Permanent life insurance offers lifelong protection, and you can accumulate cash value on a tax-deferred basis. This cash account can be used for a variety of purposes, from helping you out of a tight financial spot, to providing funds to take advantage of an opportunity, to supplementing your retirement income. The downside? Initial premiums are considerably higher than what you would pay for a term policy with the same face amount. Unlike term insurance, a permanent insurance policy will remain in force for as long as you continue to pay your premiums. There are many types of permanent life insurance; Universal Life, Indexed Universal Life, Final expense & Whole Life.
Is Permanent Life Insurance an Asset?
It depends on an individual’s needs and goals. Some people prefer to invest in term life insurance and invest the difference they would have paid into a permanent life insurance policy in other ways. Others like the fact that permanent life insurance is designed to be an asset that grows in value. You can use whole life or universal life insurance as a long term investment vehicle that provides continuous, stable growth along with tax advantages and a death benefit. A permanent life insurance policy provides liquidity, as you can borrow against it or withdraw funds.
Why Is Permanent Life Insurance Important?
Permanent life insurance is important because it allows you to set money aside for your golden years, and can provide for those who will follow in your footsteps. Many people choose lower cost term life insurance, promising themselves they will save and invest the money they would otherwise have spent buying a whole life or universal life insurance policy. The potential downside, is that you may not actively invest money or actively manage those investments. And even if you do set money aside and invest it, you’re not guaranteed a profit due to market volatility. Permanent insurance builds up a cash value over time and continues to achieve steady growth over the life span of the policy. You can also borrow the funds or take a loan out against the cash accumulation portion, although this can reduce the amount of death benefits payable from the policy.
How Does Permanent Life Insurance Work?
The way permanent life insurance works is determined by the premium you pay. The premium is allocated by the life insurance company in three ways:
- A portion of the premium is used for cost of the life insurance or the death benefits.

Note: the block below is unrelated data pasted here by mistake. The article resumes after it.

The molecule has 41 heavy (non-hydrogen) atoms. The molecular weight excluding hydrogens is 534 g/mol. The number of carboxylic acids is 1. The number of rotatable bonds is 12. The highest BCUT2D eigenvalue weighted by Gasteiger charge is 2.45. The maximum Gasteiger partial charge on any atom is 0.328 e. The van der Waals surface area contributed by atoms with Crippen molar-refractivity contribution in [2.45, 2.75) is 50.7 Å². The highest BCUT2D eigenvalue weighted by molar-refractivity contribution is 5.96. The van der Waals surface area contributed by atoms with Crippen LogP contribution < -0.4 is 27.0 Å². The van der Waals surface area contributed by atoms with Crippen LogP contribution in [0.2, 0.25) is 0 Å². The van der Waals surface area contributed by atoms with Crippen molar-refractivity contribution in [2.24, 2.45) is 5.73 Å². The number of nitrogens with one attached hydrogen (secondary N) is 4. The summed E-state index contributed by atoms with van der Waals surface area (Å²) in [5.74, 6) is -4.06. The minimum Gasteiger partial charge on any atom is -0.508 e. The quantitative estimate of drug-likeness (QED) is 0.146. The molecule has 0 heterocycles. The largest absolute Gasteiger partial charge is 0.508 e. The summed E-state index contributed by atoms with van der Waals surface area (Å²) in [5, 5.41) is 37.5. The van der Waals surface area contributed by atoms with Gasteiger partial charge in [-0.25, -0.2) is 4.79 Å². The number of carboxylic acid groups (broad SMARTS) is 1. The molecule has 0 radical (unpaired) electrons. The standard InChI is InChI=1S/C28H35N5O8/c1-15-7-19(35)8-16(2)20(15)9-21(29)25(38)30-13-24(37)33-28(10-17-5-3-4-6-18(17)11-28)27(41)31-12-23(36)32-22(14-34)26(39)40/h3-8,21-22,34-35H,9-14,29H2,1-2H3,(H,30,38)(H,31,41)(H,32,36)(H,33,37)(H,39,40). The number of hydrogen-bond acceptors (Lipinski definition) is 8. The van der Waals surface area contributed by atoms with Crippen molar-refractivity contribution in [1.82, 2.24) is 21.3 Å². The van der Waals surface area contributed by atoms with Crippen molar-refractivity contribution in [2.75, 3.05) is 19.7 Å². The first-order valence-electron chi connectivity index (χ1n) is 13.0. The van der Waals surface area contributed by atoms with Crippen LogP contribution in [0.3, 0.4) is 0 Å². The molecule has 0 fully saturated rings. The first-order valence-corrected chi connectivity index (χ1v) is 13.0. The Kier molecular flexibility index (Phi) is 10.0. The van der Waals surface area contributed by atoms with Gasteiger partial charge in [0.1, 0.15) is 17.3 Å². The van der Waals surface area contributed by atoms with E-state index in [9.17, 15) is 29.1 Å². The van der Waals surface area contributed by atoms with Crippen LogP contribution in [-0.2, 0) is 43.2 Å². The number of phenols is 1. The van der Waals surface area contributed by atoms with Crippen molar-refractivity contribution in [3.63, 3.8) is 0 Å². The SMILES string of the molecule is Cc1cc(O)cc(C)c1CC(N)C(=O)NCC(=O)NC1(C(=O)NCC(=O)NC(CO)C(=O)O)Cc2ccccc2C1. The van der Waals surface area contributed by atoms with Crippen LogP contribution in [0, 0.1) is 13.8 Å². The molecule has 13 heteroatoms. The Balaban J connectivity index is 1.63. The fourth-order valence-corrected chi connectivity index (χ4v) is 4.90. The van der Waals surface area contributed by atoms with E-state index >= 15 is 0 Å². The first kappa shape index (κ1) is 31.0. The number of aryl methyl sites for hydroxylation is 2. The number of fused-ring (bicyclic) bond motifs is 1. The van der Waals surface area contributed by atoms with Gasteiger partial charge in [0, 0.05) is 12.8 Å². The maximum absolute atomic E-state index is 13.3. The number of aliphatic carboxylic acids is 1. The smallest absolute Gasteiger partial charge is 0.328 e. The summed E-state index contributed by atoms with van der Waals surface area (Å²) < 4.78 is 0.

- A portion of the premium goes towards the administrative cost for managing your policy.
- The final portion of the premium goes towards the savings or Cash value accumulation portion of your policy. The premium you pay can remain the same and is guaranteed for the life of the insurance policy, or can be more flexible. The cash value increases because of the regular payment of your premium and also because of interest or investment earnings.
Will I need to pay premiums for the rest of my life to keep the whole life policy in force?
For traditional whole life insurance, the amount and duration of premium payments are the same for as long as the insured is alive, but some whole life policies allow you to pay premiums in a single installment, or for a shorter period such as 20 years or until age 65.
What will happen to the cash value of my whole life insurance policy when I die?
The life insurance company will absorb the cash value, and your beneficiary will be paid the policy’s death benefit. In addition to just death benefit proceeds, the combination of term and permanent life insurance can help in providing accumulation of cash that is tax deferred and that can also be used in order to pay for emergencies or other types of unexpected costs that may come up during the policy holder’s life.
What is a living benefits rider?
Most people purchase life insurance to provide a legacy of financial security to their loved ones at the time of their death. Doesn’t it make sense for the benefits to extend
and be available for you if you need them while you’re still living? Living Benefits – life insurance allows you to accelerate your policy’s benefits to get much-needed money in your hands if you are to suffer a terminal, chronic, or critical illness – such as heart attack, stroke, or cancer diagnosis – or in case of a critical injury. It’s a
game-changing feature that is revolutionizing the face of the life insurance industry.